Newly Published
Correspondence  |   July 2020
Sparking the Discussion about Vaping and Anesthesia: Reply
Author Notes
  • Icahn School of Medicine at Mount Sinai, New York, New York (M.M.F.). max.feinstein@mountsinai.org
  • Accepted for publication June 23, 2020.
    Accepted for publication June 23, 2020.×
Article Information
Correspondence
Correspondence   |   July 2020
Sparking the Discussion about Vaping and Anesthesia: Reply
Anesthesiology Newly Published on July 14, 2020. doi:https://doi.org/10.1097/ALN.0000000000003477
Anesthesiology Newly Published on July 14, 2020. doi:https://doi.org/10.1097/ALN.0000000000003477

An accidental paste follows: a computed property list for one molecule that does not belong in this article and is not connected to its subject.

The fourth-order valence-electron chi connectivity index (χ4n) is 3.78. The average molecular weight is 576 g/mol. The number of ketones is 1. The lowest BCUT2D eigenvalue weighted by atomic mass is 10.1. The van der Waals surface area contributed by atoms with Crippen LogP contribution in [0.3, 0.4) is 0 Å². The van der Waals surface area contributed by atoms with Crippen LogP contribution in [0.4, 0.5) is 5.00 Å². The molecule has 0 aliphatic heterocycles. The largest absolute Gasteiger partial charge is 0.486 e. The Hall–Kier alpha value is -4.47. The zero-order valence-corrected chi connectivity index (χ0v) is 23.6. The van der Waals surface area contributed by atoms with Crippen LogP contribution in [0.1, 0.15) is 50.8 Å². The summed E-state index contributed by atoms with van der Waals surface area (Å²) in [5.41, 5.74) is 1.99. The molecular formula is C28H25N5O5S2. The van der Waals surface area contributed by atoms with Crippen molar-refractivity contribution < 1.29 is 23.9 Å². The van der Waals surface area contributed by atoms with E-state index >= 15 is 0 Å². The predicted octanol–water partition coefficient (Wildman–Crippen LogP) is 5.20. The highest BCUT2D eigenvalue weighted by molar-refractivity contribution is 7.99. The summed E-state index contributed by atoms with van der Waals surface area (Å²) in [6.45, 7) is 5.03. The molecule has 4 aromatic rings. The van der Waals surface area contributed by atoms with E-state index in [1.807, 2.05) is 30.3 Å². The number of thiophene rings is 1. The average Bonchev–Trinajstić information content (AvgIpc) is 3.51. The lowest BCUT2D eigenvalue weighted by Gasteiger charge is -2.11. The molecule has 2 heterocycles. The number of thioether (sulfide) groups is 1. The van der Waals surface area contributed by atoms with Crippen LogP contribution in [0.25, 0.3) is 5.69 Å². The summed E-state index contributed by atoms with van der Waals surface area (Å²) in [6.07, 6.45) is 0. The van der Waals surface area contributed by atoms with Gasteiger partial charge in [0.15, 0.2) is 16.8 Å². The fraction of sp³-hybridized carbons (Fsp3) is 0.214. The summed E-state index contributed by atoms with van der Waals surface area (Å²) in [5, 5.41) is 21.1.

We appreciate the letter by Dr. Oyston.1  We do not dispute that the dangers posed by vitamin E acetate are unrelated to the use of nicotine-based vaping products. This was not the purpose of our letter.2  What is troubling, however, is that many unregulated vaping products containing dangerous contaminants have been widely available and were implicated in over 50 deaths in 2019.3  Our goal was to highlight for anesthesiologists, particularly in the United States, that patients may be ingesting dangerous vaping products and that this information may be important to consider before surgery. To our knowledge, many anesthesiologists do not routinely ask specifically about vaping, and people who vape often believe it to be distinctly different from cigarette smoking. As such, when asked about smoking, many would simply say no.